I like Street Fighter. Street Fighter hates me. I don't know what I've done to hurt it so, but my patience is paying the toll. I give so much and get so little. I know it's my fault for being shit, but I'm also fairly certain the likes of Daigo Umehara and Justin Wong are robots. We should probably fear them.
Ever wonder why Capcom put out so many iterations of the same games? We have to keep them busy.
If you're good at fighting games this entry will probably leave you with something appropriating the warm, satisfying glow of post-match victory. I wouldn't know; losing will be a common theme here. See, fighting games live up to that old cliché of being easy to learn but hard to master. Once upon a time, young me and my brother would happily let Ryu and Ken throw punches at each other (before we inevitably started throwing punches at each other), without ever worrying what we were missing out on. That is, until puberty had finished mauling me and I purchased Super Street Fighter IV, looking for a jolt of nostalgia.
You see what they never tell you about that old adage is that once you begin to move away from the basics, and try to submerge yourself in its terrifying depths, your initial moronic enjoyment and modicum of skill disappear. You will always feel like you could be doing better, effectively ruining your enjoyment in an actual match, until you get better. You will overthink every input instead of just going with the flow, and therefore you will be even shitter than when you first started. This will remain until you build up muscle memory for the ridiculously tricky inputs. And there's no going back.
It might be quicker if I wait for this to become a reality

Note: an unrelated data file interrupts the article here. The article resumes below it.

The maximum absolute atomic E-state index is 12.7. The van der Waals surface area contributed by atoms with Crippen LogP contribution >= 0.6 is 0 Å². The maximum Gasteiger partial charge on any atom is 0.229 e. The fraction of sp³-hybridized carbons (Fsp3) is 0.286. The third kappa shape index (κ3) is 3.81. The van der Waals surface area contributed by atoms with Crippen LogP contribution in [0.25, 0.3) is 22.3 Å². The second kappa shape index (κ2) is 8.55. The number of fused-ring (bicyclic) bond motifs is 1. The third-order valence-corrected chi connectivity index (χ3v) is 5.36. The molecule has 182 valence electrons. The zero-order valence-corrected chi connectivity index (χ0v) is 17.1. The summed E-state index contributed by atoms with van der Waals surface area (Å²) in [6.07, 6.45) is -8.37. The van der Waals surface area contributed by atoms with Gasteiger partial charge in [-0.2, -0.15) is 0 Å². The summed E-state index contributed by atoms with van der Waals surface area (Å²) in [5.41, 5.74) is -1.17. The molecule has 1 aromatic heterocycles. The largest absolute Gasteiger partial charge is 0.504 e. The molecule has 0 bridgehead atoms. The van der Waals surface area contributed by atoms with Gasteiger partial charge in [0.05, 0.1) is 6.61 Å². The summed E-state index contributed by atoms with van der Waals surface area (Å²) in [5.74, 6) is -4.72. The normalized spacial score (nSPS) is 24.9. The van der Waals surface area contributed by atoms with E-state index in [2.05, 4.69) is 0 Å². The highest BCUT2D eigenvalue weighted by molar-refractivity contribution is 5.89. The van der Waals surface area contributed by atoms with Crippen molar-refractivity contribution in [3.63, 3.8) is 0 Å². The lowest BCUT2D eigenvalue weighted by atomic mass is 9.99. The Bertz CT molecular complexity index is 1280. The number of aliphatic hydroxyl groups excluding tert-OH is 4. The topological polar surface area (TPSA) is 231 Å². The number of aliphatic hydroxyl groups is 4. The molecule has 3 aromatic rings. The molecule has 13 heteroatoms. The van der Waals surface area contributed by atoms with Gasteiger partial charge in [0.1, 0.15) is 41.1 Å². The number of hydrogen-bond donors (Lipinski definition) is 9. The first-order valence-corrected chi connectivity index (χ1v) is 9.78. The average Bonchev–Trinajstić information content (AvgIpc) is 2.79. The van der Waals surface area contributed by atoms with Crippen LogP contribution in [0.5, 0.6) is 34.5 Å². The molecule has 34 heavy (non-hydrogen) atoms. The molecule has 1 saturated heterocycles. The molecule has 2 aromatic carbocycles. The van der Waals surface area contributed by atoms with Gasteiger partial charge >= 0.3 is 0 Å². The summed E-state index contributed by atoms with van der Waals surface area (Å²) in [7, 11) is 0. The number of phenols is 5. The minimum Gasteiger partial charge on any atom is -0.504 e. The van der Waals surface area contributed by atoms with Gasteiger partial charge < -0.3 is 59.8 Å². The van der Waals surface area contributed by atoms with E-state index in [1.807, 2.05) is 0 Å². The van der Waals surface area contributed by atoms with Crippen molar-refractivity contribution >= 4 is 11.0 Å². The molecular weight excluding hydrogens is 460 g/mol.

I should probably rewind a bit. I booted up SSF4 after I got it, and was soon pulling off hadoukens (hadokens?) and shoryukens with joy. This was impressive to me, since we had lost the manual to SF2 and had no idea what we were doing as kids. Then I started looking at move lists, and things got complicated. Excitingly so. Chains, links, kara throwing, plinking, cross-ups... it was baffling. After many online tutorials*, I felt well versed in fighting tactics. I even bought an expensive fight stick (worth it by the way). I was ready to get good at it. In theory, that is...
Pulling this shit off is hard. Seriously. To give you a picture of how hard, I should explain link combos. Combos (or chains) are when you cancel the animation of one move into another, giving the opponent no chance of blocking if they were hit with the first move. Not too hard, but bear with me because we're getting technical.
Linking differs from cancelling in that it requires the second move to come out at almost the exact moment the animation of the first ends, when the opponent is still stunned from the attack. Notice I replaced the word 'second' with 'moment' in the previous sentence; a second would be WAY too lenient. The animation frames in which the first attack ends and the second executes must be less than the frames the opponent takes to recover from the first attack. This can leave a window of one frame. SF4 runs at 60 FPS. You can have a sixtieth of a second
in which to do this. It's not as soon as you can either, because the first move has to finish beforehand. How important is this? These links are almost always essential in any combo worth pulling out when you have an advantage.